Health is wealth. Start 2023 off on a high note with a free brain health and cognitive wellness webinar.
As part of The Kensington’s ongoing educational series, we partnered with Dr. William Mansbach, the CEO and founder of CounterPoint Health Services to discuss maintaining cognitive health and stress reduction for caregivers and their aging loved ones.
Whether you want to learn how to support your aging loved one’s memory or how to boost your own brain health, this complimentary event is for you! Dr. Mansbach shares simple, tangible tips backed by research that you or your loved one can incorporate into daily life. Learn how to: reduce risk of cognitive decline, identify issues as they arise, measure progress, and implement the 15 for Me program.
What is healthy aging?
Healthy aging is defined as “developing and maintaining” our overall well-being as we age, according to the World Health Organization.
Ensuring brain and overall cognitive wellness allows us to adapt to meet and maintain our basic needs, including:
- The ability to learn new things
- Feeling confident in our decision-making abilities
- Creating new and nurturing existing relationships
- Living in a supportive environment
Healthy aging is an ongoing process. It requires making the most out of opportunities that contribute to maintaining our current mental and physical health and taking effective steps toward improving our cognitive health throughout the entirety of our lives.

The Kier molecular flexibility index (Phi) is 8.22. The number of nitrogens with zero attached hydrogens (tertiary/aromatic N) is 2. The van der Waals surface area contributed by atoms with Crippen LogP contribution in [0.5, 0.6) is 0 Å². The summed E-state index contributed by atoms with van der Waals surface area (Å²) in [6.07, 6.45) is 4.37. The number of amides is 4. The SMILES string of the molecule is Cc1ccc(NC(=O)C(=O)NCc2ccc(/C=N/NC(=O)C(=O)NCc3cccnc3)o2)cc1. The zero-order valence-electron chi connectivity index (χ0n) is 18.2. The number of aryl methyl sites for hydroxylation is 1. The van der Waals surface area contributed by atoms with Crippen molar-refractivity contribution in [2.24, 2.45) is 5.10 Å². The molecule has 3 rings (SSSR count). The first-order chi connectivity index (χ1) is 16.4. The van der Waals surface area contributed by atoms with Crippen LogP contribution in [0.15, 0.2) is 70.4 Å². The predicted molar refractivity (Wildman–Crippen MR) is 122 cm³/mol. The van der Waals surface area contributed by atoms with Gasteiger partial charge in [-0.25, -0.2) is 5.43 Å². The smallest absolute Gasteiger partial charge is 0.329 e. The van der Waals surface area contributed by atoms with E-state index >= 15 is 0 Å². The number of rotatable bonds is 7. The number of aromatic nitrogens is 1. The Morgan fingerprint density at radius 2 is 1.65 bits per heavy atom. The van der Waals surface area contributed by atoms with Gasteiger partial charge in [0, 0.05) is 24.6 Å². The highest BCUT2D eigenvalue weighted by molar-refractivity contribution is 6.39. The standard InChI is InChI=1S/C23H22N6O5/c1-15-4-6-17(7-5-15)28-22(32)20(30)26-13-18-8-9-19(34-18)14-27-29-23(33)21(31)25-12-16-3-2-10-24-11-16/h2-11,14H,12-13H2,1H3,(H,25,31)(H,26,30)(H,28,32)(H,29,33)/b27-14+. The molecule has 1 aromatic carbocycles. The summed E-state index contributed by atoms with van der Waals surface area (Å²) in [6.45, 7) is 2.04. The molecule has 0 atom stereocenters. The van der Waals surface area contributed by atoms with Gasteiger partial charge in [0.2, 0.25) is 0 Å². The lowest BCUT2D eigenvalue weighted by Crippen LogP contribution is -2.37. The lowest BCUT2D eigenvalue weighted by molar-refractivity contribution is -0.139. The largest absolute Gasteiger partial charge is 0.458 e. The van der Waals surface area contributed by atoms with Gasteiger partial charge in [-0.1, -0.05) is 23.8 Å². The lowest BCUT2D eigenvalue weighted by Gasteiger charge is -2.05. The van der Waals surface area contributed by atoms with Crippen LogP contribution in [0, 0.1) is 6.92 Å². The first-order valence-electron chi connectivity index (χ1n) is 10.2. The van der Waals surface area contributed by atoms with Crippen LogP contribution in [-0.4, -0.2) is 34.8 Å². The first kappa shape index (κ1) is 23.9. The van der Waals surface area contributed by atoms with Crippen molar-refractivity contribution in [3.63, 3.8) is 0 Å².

How can one reduce the risk of cognitive decline?
When it comes to lessening the risk of cognitive decline, we can choose from any number of options that work with our lifestyle or objectives. A recent “UsAgainstAlzheimer’s” workgroup made several recommendations, including:
- Getting at least two hours of moderate physical activity each week
- Improving your quality of sleep, with a goal of sleeping seven to eight hours each 24 hours—this can include naps throughout the day.
- Ensuring you eat a well-rounded diet containing large quantities of vegetables, fruits & nuts, beans, and whole grains. Limit the consumption of red meat, high-fat dairy products, and fried and processed foods.
- Be socially active and increase social connections through community programs, volunteering, or other group activities that prioritize personal interaction.
- Challenge your brain by continually learning new tasks, routines, languages, or other mentally stimulating activities.
What is 15 For Me, and how can it help maintain brain health?
With the 15 For Me approach, individuals perform specific activities, incorporating exercise and focusing on intentional breathing to support brain health and cognitive wellness.
Scientific results have validated the program, which:
- Takes just a few minutes daily
- Can be done anywhere—at home, at work, etc.
- Requires minimal breaks from your regular daily routine
- Works to boost health and well-being and improve how you feel about yourself
The 15 For Me approach to cognitive wellness grew from a desire to use an evidence-based approach to improve well-being.